“The only strategic benefit a grocer has is freshness,” Wade declared, explaining that grocers need to “build a moat around their perimeter” by leveraging their fresh offerings, meat in particular, and leveraging their shoppers’ need states by driving traffic to other areas of the store, to categories that complement these fresh proteins.

“Winning the dinner need state is absolutely critical to the grocer,” Wade said, with a “need state” defined as a multifaceted shopper requirement and emotional attitude that create a desire for a comprehensive solution.

Wade’s organization stands poised to help guide grocers and their CPG partners in conquering the land of Big Data toward successfully marketing need states to their shoppers. Key protein-centric areas that Wade said are right up grocers’ alleys are family dining, cultural cuisine, weight control, health and wellness, gluten free, natural/organic, and value.

Only the Young Buy Good

Also on Monday, Acosta Sales and Marketing’s Barbara Ford picked up where she left off in her Sunday presentation in continuing to drive home the importance of younger generations of shoppers, in particular Millennials, who are heading into their peak spending stage as Baby Boomers age and downsize.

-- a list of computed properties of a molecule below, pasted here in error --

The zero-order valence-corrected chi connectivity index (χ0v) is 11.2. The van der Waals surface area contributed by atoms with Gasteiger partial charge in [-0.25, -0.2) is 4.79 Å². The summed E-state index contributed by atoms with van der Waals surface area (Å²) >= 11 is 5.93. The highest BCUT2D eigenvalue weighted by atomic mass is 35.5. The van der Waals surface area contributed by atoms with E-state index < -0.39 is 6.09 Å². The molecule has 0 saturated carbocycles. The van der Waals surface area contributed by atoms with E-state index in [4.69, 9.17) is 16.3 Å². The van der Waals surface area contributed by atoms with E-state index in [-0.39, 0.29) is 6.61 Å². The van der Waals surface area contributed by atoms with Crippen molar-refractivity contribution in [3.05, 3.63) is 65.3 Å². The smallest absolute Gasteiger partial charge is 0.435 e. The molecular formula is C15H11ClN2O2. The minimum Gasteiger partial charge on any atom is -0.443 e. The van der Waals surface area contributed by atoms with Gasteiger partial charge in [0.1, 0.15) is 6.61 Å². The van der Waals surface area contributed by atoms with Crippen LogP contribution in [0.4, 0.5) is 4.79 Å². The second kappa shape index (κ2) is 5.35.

Millennials are less brand loyal, they're price-conscious but willing to shell out as needed, and they tend to shop the meat department often, yet they’re still below other age groups when it comes to home cooking, Ford noted. Younger shoppers seek guidance in preparing specific cuts of meat, and they’re more likely to access those directions digitally in their quest for mass customization.

Millennials are looking beyond traditional grocers because most find supermarkets to be sterile, crowded, unpleasant and uninviting, Ford said, noting that grocers would be wise to engage Millennials with a strong mobile presence, and establish pre- and post-shopping contact as part of enhancing their experience.

These age groups place a high value on social responsibility, sustainability and local products, and tend to favor brands exhibiting these qualities.

Tide Rising for All Meats

Economic and climate conditions are shaping up well for all proteins, according to the meat economists presenting at the conference Monday morning.

While overall meat consumption is stable, chicken and pork are on the rise while beef has declined, according to Steve Meyer (right), president of Paragon Economics Inc. “Consumers’ preferences for meat and poultry are quite strong,” Meyer said.

Likewise, Paul Aho, president of Poultry Perspective, predicted a “great year for poultry,” in which retail poultry sales will surpass those of beef as the economy improves.

In fact, 2013 was the first year ever that demand for all three proteins – beef, poultry and pork – were up, according to Randy Blach, CEO of CattleFax.

The economists expected food costs to moderate with the expectation of a good feed corn crop and the unliklihood of drought this year. However, they noted that the beef industry is far slower to respond to such changes than poultry or pork, and ranchers will need more time to restore cow numbers that had dwindled in recent years due to the high cost of feed and withering demand amid a sluggish economy.